Tag Archives: Winning

A Mile or a Millimeter: Learning to Win Like the Best

Watching the world’s top athletes compete in the Rio games is an instructive reminder to anyone striving for top professional performance.

Winning at the highest level is seldom a Usain Bolt blowout. No, becoming the best is far more likely to resemble a Michael Phelps win-by-a-fingernail affair.

Consider these facts I featured in back in a 2013 blog

2007-09:  Serve speed between Grand Slam tennis match winners vs. losers = 1.6%

2013: Being the PGA’s top driving distance golfer vs. ranking 20th = 3%

2010: Lindsey Vonn’s gold medal performance vs. failing to get a spot on the medal podium = 1.4%.

Let’s face it – success lives in the margins.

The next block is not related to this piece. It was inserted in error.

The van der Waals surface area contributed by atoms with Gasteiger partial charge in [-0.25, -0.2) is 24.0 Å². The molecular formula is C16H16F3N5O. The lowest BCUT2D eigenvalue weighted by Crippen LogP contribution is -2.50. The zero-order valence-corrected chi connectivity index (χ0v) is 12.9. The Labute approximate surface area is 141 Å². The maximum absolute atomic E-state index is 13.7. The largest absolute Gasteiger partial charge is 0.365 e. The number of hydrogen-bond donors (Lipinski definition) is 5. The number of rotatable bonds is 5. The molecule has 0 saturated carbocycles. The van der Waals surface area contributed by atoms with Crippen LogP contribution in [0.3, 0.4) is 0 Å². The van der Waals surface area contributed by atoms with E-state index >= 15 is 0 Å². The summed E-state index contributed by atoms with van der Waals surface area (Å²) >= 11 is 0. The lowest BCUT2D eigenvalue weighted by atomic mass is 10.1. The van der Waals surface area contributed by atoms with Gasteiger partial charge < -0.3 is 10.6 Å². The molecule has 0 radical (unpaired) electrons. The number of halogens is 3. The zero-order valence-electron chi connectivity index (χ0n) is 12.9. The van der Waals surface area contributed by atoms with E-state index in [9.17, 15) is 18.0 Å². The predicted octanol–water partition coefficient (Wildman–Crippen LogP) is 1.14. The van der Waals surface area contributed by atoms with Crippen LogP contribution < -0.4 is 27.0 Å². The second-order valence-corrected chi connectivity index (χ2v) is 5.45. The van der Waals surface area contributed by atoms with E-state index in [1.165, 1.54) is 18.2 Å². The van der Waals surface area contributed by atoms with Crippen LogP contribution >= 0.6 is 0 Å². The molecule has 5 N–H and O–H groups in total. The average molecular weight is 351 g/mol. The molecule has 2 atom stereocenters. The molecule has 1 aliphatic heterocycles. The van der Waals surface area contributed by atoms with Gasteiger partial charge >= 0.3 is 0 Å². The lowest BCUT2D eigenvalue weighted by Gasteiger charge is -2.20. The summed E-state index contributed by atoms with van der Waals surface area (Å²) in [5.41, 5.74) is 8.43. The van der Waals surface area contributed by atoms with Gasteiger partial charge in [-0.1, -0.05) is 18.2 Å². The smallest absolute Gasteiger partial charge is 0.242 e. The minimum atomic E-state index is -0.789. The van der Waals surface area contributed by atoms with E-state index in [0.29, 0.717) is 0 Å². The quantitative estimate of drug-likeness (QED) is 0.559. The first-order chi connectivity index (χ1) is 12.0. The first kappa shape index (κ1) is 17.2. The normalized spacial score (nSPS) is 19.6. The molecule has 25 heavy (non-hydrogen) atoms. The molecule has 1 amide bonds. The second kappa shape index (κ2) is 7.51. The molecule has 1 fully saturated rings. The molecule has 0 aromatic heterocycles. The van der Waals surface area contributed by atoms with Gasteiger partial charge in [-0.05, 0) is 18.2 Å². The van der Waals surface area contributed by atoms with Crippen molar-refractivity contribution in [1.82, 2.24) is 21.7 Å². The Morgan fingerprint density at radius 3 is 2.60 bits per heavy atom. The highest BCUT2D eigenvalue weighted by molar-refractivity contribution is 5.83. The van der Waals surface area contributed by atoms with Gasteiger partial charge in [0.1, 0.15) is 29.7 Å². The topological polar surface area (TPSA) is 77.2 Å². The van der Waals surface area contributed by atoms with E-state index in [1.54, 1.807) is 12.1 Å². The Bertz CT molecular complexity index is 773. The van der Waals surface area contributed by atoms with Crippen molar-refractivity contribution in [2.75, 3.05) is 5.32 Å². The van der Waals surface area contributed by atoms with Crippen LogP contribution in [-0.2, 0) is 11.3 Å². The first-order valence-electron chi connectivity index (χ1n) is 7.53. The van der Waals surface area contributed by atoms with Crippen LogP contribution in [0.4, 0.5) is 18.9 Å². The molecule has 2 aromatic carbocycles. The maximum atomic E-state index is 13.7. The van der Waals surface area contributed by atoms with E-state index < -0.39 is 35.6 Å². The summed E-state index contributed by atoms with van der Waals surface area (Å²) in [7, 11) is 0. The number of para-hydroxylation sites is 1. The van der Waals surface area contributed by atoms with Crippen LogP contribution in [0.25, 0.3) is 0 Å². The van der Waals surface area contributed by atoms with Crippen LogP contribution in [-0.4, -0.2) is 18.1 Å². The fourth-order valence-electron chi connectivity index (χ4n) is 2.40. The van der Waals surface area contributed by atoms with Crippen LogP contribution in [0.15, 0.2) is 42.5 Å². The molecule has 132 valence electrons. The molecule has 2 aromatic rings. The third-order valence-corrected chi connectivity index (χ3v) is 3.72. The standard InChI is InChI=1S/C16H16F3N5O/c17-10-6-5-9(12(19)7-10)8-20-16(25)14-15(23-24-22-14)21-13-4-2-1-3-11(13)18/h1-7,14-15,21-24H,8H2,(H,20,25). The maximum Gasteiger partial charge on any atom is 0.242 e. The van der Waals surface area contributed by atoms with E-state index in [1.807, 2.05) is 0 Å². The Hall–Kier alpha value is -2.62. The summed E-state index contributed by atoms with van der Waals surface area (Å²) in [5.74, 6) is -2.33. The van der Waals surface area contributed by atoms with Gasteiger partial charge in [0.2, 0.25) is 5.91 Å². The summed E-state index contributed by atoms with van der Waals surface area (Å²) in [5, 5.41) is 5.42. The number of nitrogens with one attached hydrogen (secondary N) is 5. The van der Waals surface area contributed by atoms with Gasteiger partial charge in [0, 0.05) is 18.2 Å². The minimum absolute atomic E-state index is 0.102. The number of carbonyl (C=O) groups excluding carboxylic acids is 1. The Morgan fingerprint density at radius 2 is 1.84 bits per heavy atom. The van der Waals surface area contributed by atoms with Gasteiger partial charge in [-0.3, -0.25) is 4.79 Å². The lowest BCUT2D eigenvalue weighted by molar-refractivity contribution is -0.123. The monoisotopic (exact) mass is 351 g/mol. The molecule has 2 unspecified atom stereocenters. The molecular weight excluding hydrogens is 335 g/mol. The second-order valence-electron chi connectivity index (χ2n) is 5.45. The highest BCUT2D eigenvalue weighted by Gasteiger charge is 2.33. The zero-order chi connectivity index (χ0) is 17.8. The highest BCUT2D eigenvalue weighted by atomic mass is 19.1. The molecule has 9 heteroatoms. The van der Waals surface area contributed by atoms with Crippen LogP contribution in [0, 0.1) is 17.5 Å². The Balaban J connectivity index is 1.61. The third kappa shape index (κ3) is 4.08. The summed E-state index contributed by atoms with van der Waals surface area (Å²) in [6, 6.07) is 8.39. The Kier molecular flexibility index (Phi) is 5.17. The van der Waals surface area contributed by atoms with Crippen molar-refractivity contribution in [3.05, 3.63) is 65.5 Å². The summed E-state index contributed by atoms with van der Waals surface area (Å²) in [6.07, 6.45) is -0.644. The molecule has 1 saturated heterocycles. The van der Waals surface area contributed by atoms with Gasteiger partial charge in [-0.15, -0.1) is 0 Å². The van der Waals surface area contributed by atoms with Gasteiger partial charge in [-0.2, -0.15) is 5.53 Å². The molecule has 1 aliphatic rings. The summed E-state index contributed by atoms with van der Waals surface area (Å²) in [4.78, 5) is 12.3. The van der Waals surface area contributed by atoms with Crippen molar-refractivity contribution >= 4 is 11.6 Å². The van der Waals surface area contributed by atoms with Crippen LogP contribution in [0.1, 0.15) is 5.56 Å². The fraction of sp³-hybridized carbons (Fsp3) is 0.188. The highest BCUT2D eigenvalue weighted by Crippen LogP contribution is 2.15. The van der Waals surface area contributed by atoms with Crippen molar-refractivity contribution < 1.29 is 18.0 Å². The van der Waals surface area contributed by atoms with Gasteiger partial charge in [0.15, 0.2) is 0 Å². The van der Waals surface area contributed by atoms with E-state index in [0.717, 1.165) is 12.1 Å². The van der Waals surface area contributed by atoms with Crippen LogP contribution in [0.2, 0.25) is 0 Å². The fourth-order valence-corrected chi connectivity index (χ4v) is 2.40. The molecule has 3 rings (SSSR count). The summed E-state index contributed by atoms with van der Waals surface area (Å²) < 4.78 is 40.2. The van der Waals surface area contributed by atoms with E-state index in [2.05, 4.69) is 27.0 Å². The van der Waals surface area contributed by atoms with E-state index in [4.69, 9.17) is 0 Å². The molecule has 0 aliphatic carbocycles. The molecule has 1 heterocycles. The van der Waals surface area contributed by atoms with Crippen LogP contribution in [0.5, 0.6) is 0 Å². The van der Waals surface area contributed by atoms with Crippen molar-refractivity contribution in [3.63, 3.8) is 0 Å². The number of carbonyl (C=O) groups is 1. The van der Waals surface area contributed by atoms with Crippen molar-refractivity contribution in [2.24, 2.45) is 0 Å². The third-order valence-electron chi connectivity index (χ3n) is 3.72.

Sustainable success doesn’t come from the latest fad.

To be great you don’t have to change who-you-are.

Instead, focus on generating that fine performance edge that separates top performers from also-rans.

THE BIG QUESTION: What one or two small changes could you make to sharpen your game and give you that winning edge – then do just that, day in and day out.

If you need a reminder or motivational boost, take a look at the picture above of Bahaman sprinter, Shaunae Miller’s gold medal effort—Awesome.

I’m so committed to improving my own game that I think I’ll take a trip down to the Bahamas this winter to do some additional research!

If you have a story about a finely cut margin of victory, share it with me directly at jeff@jeffkaplan.com

Until next week this is Jeff staying, stay connected!

-Jeff